440 results where found for «Calle Irán Nº 3037 / Venda Sexy / La Discotheque»


You Hear It Far Away (Se escucha muy lejos)

Song by:
Collective creation
Testimony by:
Ignacio Puelma
Experience in:
« The sound of the sea was carried over the cabins of the Ritoque Prison Camp by the wind. It was the daily music given to us as gift by the ocean. Gone were the torture centres, the cruellest torments seemed distant, and that perception helped us to reconstruct ourselves. Ritoque, Puchuncaví, Tres Álamos and other mass prisoner centres were seething places of activity. Despite the shortcomings and the actual fact of being in prison, movement was gushing from everywhere: courses, crafts, sports, debates, chess, theatre, literature, songs… life was throbbing after we’d lived through the worst nightmares. To go back to them was always a possibility, so much so that some of us did have to go back to the DINA's torture centres. »
[...]
« When the day arrived, before the audience, this music sounded innovative. When we finished our turn on stage, there was a massive applause and the jury decided that 'Se escucha muy lejos' should be the winner of the prize in the International Category. I can't quite remember - was it perhaps Luis Corvalán? At any rate, one of the miscreants, as we called the 'UP hierarchy' (Unidad Popular, that is, People's Unity), who were separated from us in the concentration camp but were allowed to take part in the cultural activities, was the person who presented us with the award: a medal made from a coin and displaying a seagull, Ritoque's Seagull. »
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Coplas of El Yopo (Coplas de El Yopo)

Song by:
Unknown. Traditional Venezuelan song. Popularised in Chile by Isabel and Ángel Parra
Testimony by:
Carlos Muñoz
Experience in:
« A comrade whose last name was Saavedra (if I recall correctly) sung this song passionately. This song earned him the nickname of ‘El Yopo’ (also ‘chopo’), as is usual in popular culture. The tune was well-known in Chile, as sung by Ángel and Isabel Parra, who called it "Décimas del folklore venezolano" or "Coplas Venezolanas". It was one of the most popular songs in prison and was performed at many of our musical events. It was also sung at Ritoque and Puchuncaví. »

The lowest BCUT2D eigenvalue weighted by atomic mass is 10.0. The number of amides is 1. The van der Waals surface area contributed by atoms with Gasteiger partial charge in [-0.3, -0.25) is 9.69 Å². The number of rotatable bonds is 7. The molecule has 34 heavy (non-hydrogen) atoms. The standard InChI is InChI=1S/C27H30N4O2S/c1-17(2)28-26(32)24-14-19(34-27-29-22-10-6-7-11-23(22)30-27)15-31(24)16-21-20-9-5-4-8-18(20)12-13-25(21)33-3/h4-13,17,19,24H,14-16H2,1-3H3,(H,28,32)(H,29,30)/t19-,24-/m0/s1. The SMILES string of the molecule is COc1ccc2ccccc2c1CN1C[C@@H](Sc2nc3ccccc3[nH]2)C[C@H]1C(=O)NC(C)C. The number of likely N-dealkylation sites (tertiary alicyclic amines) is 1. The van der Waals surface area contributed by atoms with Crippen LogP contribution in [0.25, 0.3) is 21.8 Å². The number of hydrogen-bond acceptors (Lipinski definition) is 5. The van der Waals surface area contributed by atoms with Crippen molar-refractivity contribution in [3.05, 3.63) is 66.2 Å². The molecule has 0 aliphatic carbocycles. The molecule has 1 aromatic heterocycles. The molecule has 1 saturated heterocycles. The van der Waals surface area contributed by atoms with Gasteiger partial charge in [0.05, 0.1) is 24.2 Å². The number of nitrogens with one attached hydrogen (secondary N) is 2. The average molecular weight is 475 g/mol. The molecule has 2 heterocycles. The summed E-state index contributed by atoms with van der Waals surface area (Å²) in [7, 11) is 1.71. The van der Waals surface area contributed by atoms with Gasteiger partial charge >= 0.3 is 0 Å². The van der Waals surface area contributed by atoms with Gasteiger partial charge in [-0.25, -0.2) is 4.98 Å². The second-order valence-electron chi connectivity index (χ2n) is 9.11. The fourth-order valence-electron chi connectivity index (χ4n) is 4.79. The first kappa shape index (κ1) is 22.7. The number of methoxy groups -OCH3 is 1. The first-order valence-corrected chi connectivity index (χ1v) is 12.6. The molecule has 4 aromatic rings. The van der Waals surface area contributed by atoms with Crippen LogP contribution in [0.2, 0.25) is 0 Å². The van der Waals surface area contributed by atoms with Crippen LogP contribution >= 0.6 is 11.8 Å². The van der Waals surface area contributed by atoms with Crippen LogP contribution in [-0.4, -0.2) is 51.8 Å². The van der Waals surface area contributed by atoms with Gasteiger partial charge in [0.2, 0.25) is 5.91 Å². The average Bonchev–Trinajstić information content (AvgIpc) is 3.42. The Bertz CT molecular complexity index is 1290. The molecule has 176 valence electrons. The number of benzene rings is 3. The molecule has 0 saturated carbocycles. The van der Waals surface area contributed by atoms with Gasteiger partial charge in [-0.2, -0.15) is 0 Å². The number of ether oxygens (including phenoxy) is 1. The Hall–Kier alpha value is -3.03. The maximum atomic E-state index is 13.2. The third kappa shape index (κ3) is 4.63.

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Go Tell It to the Rain (Ve y díselo a la lluvia)

Song by:
Clan 91
Testimony by:
Eduardo Ojeda
« We had a comrade who sang beautifully. He was called Peye and was a student at the State Technical University. I’d never met him before but later we becamoe great friends in the Compingin Camp on the island. »
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Prayer So You Don't Forget Me

Song by:
Óscar Castro (words) and Ariel Arancibia González (music)
Testimony by:
Rosalía Martínez
Experience in:
« When Katia Chornik contacted me a few years ago asking me to provide my testimony about my musical experience in prison, I thought I didn’t have much to say. I had spent most of my detention held by the DINA secret police, at the house on José Domingo Cañas Street, called the Ollagüe Barracks. Then, I was held in solitary confinement at Cuatro Álamos, and spent just a month in the Tres Álamos concentration camp. »
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National Anthem of Chile

Song by:
Eusebio Lillo and Ramón Carnicer
Testimony by:
Eduardo Ojeda
« We arrived at Dawson Island on the afternoon of 11 September. All we knew was that we had been arrested in the morning - nothing else. We arrived at the first detention camp, called Compingin. Music was with us all of the time on the island. First of all were the military songs we were forced to sing. If prisoners arrived from Pudeto, we had to sing that regiment’s anthem. We also had to learn the anthems of the Cochrane and Telecommunications regiments. The infantrymen would say, “here's the anthem, you have until the afternoon to learn it by heart.” »
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St John Passion (Pasión según San Juan)